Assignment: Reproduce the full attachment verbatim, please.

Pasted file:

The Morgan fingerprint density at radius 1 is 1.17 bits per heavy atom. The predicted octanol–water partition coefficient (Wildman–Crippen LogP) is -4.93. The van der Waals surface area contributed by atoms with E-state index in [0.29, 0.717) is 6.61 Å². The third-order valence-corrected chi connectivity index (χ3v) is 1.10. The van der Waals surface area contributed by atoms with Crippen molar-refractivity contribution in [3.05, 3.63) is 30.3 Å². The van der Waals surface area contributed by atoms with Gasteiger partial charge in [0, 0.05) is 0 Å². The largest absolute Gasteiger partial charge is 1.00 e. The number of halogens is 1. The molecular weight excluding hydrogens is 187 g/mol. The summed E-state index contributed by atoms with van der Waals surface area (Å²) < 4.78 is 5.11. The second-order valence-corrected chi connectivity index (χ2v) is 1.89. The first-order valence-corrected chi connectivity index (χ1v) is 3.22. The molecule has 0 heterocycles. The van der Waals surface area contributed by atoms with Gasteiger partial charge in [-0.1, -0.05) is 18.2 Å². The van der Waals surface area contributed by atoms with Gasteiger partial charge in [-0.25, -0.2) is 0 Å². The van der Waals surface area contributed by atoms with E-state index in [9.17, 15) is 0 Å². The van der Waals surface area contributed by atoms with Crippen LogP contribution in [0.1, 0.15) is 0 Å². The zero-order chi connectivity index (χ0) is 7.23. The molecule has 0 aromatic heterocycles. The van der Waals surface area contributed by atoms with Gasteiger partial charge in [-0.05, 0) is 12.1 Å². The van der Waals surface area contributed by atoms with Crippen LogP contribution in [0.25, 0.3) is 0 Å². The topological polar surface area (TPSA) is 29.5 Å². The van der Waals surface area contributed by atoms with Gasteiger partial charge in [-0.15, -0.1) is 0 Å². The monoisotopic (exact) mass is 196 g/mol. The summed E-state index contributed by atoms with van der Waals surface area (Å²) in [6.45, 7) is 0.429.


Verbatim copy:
The Morgan fingerprint density at radius 1 is 1.17 bits per heavy atom. The predicted octanol–water partition coefficient (Wildman–Crippen LogP) is -4.93. The van der Waals surface area contributed by atoms with E-state index in [0.29, 0.717) is 6.61 Å². The third-order valence-corrected chi connectivity index (χ3v) is 1.10. The van der Waals surface area contributed by atoms with Crippen molar-refractivity contribution in [3.05, 3.63) is 30.3 Å². The van der Waals surface area contributed by atoms with Gasteiger partial charge in [0, 0.05) is 0 Å². The largest absolute Gasteiger partial charge is 1.00 e. The number of halogens is 1. The molecular weight excluding hydrogens is 187 g/mol. The summed E-state index contributed by atoms with van der Waals surface area (Å²) < 4.78 is 5.11. The second-order valence-corrected chi connectivity index (χ2v) is 1.89. The first-order valence-corrected chi connectivity index (χ1v) is 3.22. The molecule has 0 heterocycles. The van der Waals surface area contributed by atoms with Gasteiger partial charge in [-0.1, -0.05) is 18.2 Å². The van der Waals surface area contributed by atoms with Gasteiger partial charge in [-0.25, -0.2) is 0 Å². The van der Waals surface area contributed by atoms with E-state index in [9.17, 15) is 0 Å². The van der Waals surface area contributed by atoms with Crippen LogP contribution in [0.1, 0.15) is 0 Å². The zero-order chi connectivity index (χ0) is 7.23. The molecule has 0 aromatic heterocycles. The van der Waals surface area contributed by atoms with Gasteiger partial charge in [-0.05, 0) is 12.1 Å². The van der Waals surface area contributed by atoms with Crippen LogP contribution in [0.25, 0.3) is 0 Å². The topological polar surface area (TPSA) is 29.5 Å². The van der Waals surface area contributed by atoms with Gasteiger partial charge in [-0.15, -0.1) is 0 Å². The monoisotopic (exact) mass is 196 g/mol. The summed E-state index contributed by atoms with van der Waals surface area (Å²) in [6.45, 7) is 0.429.